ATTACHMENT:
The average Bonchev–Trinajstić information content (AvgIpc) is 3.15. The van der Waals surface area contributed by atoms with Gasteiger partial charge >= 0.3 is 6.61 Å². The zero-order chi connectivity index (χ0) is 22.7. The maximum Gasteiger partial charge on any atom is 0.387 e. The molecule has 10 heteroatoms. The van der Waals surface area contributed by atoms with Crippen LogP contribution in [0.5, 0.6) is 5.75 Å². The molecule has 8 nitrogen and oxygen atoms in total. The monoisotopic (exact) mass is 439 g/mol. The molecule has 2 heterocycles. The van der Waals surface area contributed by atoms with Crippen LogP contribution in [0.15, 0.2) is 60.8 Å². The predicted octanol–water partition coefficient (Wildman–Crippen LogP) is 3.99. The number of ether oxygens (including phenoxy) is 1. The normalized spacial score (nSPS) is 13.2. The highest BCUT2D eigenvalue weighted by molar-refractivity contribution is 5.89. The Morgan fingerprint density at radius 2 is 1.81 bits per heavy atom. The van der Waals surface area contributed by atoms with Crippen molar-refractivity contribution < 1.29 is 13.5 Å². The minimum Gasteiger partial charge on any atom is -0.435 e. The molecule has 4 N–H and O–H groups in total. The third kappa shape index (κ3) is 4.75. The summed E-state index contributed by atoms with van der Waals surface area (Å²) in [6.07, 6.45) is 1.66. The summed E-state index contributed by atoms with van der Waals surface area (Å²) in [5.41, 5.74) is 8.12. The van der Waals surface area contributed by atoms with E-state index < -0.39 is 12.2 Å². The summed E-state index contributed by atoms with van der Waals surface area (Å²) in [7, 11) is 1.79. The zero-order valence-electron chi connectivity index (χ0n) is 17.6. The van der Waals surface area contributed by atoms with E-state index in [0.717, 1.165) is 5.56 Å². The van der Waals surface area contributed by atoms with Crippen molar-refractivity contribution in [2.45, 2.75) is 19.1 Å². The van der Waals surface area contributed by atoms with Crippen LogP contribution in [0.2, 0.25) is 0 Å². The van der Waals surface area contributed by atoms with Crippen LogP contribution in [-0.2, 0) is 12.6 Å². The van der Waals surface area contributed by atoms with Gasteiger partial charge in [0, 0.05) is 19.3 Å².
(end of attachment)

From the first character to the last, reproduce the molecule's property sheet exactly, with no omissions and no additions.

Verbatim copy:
The average Bonchev–Trinajstić information content (AvgIpc) is 3.15. The van der Waals surface area contributed by atoms with Gasteiger partial charge >= 0.3 is 6.61 Å². The zero-order chi connectivity index (χ0) is 22.7. The maximum Gasteiger partial charge on any atom is 0.387 e. The molecule has 10 heteroatoms. The van der Waals surface area contributed by atoms with Crippen LogP contribution in [0.5, 0.6) is 5.75 Å². The molecule has 8 nitrogen and oxygen atoms in total. The monoisotopic (exact) mass is 439 g/mol. The molecule has 2 heterocycles. The van der Waals surface area contributed by atoms with Crippen LogP contribution in [0.15, 0.2) is 60.8 Å². The predicted octanol–water partition coefficient (Wildman–Crippen LogP) is 3.99. The number of ether oxygens (including phenoxy) is 1. The normalized spacial score (nSPS) is 13.2. The highest BCUT2D eigenvalue weighted by molar-refractivity contribution is 5.89. The Morgan fingerprint density at radius 2 is 1.81 bits per heavy atom. The van der Waals surface area contributed by atoms with Crippen molar-refractivity contribution < 1.29 is 13.5 Å². The minimum Gasteiger partial charge on any atom is -0.435 e. The molecule has 4 N–H and O–H groups in total. The third kappa shape index (κ3) is 4.75. The summed E-state index contributed by atoms with van der Waals surface area (Å²) in [6.07, 6.45) is 1.66. The summed E-state index contributed by atoms with van der Waals surface area (Å²) in [5.41, 5.74) is 8.12. The van der Waals surface area contributed by atoms with E-state index < -0.39 is 12.2 Å². The summed E-state index contributed by atoms with van der Waals surface area (Å²) in [7, 11) is 1.79. The zero-order valence-electron chi connectivity index (χ0n) is 17.6. The van der Waals surface area contributed by atoms with E-state index in [0.717, 1.165) is 5.56 Å². The van der Waals surface area contributed by atoms with Crippen molar-refractivity contribution in [2.45, 2.75) is 19.1 Å². The van der Waals surface area contributed by atoms with Crippen LogP contribution in [0.2, 0.25) is 0 Å². The van der Waals surface area contributed by atoms with Crippen LogP contribution in [-0.2, 0) is 12.6 Å². The van der Waals surface area contributed by atoms with Gasteiger partial charge in [0, 0.05) is 19.3 Å².